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USA beat Netherlands in women’s World Cup final to retain title

WIMBLEDON: Mom and racket-holding Dad joined two coaches and a hitting partner at Coco Gauff’s practice session on a cloudy Sunday afternoon at the All England Club as the 15-year-old American prepared for what could be the toughest test yet of her hard-to-believe Grand Slam debut. A qualifier who is ranked 313th and the youngest player…

USA beat Netherlands in women’s World Cup final to retain title

WIMBLEDON: Mom and racket-holding Dad joined two coaches and a hitting partner at Coco Gauff’s practice session on a cloudy Sunday afternoon at the All England Club as the 15-year-old American prepared for what could be the toughest test yet of her hard-to-believe Grand Slam debut.

A qualifier who is ranked 313th and the youngest player to make it to Week 2 at Wimbledon since Jennifer Capriati in 1991, Gauff put in extra work on her forehand as she got ready to face former No. 1 Simona Halep in the most-anticipated matchup of the fourth round when the tournament resumes Monday.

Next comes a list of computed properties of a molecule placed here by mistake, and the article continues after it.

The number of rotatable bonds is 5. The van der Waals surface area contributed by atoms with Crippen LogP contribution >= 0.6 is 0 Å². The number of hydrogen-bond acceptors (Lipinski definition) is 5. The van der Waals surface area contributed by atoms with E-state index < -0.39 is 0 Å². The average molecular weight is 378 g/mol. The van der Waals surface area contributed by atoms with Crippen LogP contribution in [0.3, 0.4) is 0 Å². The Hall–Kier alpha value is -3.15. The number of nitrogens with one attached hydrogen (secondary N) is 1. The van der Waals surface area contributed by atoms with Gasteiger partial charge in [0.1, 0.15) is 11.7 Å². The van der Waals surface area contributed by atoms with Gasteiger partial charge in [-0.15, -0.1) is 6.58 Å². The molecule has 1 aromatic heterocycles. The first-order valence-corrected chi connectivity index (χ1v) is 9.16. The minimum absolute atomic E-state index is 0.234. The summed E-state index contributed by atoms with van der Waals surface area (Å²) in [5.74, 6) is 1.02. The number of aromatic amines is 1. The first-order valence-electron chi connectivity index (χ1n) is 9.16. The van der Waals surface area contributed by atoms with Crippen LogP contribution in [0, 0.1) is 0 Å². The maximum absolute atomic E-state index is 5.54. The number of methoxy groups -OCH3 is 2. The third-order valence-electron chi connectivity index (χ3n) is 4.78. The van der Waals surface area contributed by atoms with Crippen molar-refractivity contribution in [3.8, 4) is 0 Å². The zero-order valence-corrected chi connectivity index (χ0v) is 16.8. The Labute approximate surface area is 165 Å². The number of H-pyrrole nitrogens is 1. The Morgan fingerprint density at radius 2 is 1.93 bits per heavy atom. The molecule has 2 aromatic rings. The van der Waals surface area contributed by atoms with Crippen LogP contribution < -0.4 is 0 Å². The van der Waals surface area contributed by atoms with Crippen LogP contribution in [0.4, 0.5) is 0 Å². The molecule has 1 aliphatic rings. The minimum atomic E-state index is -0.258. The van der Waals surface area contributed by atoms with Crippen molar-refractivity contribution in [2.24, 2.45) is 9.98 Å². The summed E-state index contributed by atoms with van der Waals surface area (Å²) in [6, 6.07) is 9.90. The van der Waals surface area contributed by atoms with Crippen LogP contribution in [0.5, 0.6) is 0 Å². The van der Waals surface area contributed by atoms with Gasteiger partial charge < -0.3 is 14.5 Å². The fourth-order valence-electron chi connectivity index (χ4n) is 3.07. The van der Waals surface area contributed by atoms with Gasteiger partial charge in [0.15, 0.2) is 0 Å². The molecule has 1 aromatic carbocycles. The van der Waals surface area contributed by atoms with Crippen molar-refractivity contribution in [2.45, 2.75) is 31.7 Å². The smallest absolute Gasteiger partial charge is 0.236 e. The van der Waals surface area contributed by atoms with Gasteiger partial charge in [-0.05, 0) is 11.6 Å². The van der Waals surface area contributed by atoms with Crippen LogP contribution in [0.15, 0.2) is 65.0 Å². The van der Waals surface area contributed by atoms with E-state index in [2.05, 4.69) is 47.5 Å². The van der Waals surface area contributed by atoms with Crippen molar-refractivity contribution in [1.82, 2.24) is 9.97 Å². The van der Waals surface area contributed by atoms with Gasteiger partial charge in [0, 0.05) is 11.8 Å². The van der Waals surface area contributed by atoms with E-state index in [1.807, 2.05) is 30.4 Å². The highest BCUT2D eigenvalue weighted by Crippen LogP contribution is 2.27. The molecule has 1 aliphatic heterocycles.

“I don’t know a lot about her,” said Halep, the 2018 French Open champion.

For all that she’s already accomplished over the past 1½ weeks — including a victory over seven-time major champion Venus Williams — and all of the attention she’s received — messages via social media from Michelle Obama, Beyonce’s mother and singer Jaden Smith thrilled her the most — what truly stands out about Gauff is her composure, both on and off the tennis court.

“You can kind of fake it ‘til you make it,” said Gauff, who lives in Delray Beach, Florida. “But I’m not faking it, at least right now.”

She was never overwhelmed by facing Williams, someone she has grown up admiring. She spoke about resetting her mind after that, and won her next match in straight sets, too, against a past Wimbledon semifinalist. 

And in the third round, at Center Court of all places, Gauff was not bothered by twice being a point from losing.